25. Cor. 2. v, that is, the velocity is as the space directly, and the time reciprocally, or as the space divided by the time. Therefore, when the time is the same, the velocity is as the space; but when the space is the same, the velocity is reciprocally as the time.

26. Cor. 3. The space is not only proportional to tv, but it is also equal to it. If v represents the rate of motion, or space passed over in a given time, as one second, then tv will evidently represent the space passed over in t Weconds, and therefore stv. Consequently v= and t=


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27. In uniform motions, or such as are generated by momentary impulse, let

bany body, or quantity of matter to be moved,


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the force or impulse acting on the body b.

the uniform velocity generated in b

m = the momentum generated in b.

s = the space described by the body b.

t = the time of describing the space s with the velocity . Then, from the last three articles and corollaries we have these three general proportions.

fam, mabv, and sotv.

By combining these, we easily derive the following table of the general relations of those six quantities.

Table for uniform Motions and Impulsive Forces.

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By means of these formula, we are enabled to resolve all questions relating to uniform motions, and the effects of momentary or impulsive forces.

Examples of Uniform Motions.

Let V and v be the velocities of two bodies moving with different uniform motions; T and t the times they have been in motion; S and s the spaces described in those times. Then, because (23) sotv, we shall always have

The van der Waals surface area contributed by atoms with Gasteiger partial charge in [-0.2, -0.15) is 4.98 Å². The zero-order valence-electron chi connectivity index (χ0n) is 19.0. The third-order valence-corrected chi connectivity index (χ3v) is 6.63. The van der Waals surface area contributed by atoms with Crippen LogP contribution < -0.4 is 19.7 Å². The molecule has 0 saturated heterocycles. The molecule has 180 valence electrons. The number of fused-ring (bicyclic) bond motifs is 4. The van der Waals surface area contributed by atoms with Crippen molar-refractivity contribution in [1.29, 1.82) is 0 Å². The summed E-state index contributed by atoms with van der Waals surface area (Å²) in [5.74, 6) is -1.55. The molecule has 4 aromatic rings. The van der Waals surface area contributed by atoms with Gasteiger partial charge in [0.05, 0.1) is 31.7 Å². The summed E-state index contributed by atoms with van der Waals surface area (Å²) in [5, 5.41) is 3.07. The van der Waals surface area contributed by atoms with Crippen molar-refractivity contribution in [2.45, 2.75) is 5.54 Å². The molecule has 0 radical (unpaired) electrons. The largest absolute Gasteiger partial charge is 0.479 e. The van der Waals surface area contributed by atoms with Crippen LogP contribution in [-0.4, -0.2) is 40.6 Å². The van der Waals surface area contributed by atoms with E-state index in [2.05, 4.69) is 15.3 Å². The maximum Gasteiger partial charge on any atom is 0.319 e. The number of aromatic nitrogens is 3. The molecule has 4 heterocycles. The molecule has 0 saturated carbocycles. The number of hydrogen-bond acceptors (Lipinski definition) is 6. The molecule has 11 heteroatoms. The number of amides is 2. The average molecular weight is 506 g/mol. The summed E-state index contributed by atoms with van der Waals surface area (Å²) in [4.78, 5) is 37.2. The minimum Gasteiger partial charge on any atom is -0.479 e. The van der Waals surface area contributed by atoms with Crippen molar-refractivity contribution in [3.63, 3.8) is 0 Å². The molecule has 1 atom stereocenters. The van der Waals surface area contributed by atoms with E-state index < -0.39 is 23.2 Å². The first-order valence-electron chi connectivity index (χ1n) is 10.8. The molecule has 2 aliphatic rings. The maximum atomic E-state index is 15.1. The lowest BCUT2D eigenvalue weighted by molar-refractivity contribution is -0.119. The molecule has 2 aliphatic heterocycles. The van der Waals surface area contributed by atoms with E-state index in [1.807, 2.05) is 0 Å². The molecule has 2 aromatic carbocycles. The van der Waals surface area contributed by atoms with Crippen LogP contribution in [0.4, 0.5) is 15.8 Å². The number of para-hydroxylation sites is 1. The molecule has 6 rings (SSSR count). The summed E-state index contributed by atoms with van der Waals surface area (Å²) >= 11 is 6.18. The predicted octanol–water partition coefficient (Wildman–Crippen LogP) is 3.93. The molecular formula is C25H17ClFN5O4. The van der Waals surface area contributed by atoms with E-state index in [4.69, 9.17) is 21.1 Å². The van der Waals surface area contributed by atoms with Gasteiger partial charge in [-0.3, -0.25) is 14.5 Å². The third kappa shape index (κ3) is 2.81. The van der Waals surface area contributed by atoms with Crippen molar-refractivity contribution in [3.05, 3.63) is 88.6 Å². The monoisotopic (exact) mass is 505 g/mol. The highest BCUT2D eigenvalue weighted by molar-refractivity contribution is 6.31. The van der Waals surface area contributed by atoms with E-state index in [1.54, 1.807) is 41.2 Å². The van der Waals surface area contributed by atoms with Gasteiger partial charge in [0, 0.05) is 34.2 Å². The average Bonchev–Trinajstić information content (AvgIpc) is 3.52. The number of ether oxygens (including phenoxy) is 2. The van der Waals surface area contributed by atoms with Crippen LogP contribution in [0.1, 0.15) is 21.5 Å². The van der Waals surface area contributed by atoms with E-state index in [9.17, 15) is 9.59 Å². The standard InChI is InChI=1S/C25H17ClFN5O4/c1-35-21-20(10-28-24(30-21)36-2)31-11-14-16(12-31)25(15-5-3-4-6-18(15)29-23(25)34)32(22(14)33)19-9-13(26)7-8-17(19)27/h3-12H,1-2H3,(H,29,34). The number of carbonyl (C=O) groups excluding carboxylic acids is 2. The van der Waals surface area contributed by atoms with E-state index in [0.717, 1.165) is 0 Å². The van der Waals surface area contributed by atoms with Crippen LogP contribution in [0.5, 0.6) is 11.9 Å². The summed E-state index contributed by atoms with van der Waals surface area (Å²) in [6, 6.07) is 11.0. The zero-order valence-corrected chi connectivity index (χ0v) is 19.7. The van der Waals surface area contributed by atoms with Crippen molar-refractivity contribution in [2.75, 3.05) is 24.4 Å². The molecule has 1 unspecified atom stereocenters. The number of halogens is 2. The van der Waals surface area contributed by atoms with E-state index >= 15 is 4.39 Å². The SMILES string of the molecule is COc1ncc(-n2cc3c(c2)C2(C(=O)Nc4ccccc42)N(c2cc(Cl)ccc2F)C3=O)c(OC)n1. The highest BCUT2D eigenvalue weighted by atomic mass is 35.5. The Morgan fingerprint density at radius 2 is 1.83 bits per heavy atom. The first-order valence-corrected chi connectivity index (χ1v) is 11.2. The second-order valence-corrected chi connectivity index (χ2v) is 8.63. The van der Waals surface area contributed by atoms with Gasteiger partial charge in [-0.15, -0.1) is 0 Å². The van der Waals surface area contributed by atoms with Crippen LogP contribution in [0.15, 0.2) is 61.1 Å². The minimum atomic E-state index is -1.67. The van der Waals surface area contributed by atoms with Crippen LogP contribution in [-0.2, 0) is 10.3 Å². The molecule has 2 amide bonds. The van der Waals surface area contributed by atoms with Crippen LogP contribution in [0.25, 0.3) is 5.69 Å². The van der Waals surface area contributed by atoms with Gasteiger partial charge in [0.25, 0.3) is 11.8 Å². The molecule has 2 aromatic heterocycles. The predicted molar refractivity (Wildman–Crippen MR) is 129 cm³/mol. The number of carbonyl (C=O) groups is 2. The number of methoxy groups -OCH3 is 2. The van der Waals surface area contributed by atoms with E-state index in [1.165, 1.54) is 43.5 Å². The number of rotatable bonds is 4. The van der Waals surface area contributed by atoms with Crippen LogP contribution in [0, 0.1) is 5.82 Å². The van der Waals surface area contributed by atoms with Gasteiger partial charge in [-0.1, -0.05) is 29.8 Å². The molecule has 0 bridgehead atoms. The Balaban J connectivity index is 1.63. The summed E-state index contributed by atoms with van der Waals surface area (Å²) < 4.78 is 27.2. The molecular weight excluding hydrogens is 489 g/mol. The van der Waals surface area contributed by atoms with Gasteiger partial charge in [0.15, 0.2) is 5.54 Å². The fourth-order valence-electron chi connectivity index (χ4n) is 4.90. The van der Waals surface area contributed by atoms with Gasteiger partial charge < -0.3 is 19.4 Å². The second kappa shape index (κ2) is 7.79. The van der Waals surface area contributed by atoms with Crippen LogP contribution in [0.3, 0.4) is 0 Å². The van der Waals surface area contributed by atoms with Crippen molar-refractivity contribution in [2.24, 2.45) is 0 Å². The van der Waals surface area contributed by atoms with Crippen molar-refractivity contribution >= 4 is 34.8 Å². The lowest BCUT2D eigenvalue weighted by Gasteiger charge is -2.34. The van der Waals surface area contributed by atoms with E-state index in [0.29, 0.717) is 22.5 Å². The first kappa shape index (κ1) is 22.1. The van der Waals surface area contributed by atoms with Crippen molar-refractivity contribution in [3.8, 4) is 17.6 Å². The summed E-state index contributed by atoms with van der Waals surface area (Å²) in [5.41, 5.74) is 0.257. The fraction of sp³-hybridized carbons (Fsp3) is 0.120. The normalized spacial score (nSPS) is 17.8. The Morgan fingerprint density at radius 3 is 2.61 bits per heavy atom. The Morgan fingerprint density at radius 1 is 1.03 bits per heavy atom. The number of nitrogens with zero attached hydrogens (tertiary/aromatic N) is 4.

S:s :: VT : vt.

and the same with any other relation in the table.

Ex. 1. Let A and B move uniformly, and suppose the times they have been in motion to be as 6: 5, and their velocities as 2:3; required the ratio of the spaces described.

Here Ss :: VT: vt :: 6x2: 5x3 :: 12:15: 4:5 ;

that is, the spaces are as 4 to 5.

Ex. 2. Let A move through 5 feet in 3 seconds, and B through 9 feet in 7 seconds; to find the ratio of their velocities.

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Ex. 3. Let the velocities of A and B be as 5:4; required the ratio of the times in which they will describe 9 and 7 feet respectively.

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28. From numerous experiments it has been ascertained, that sound flies uniformly at the rate of 1142 feet in a second of time, or a mile in 4 seconds. Therefore, since by art. 23, s=tv, if we multiply the observed time in seconds by 1142, we shall obtain the distance in feet through which sound flies in that time.

Ex. After observing a flash of lightning, it was 12 seconds before the thunder was heard, at what distance was the cloud from whenc it came ?

Here, as 44 : 1 mile :: 12: 24 miles, the distance required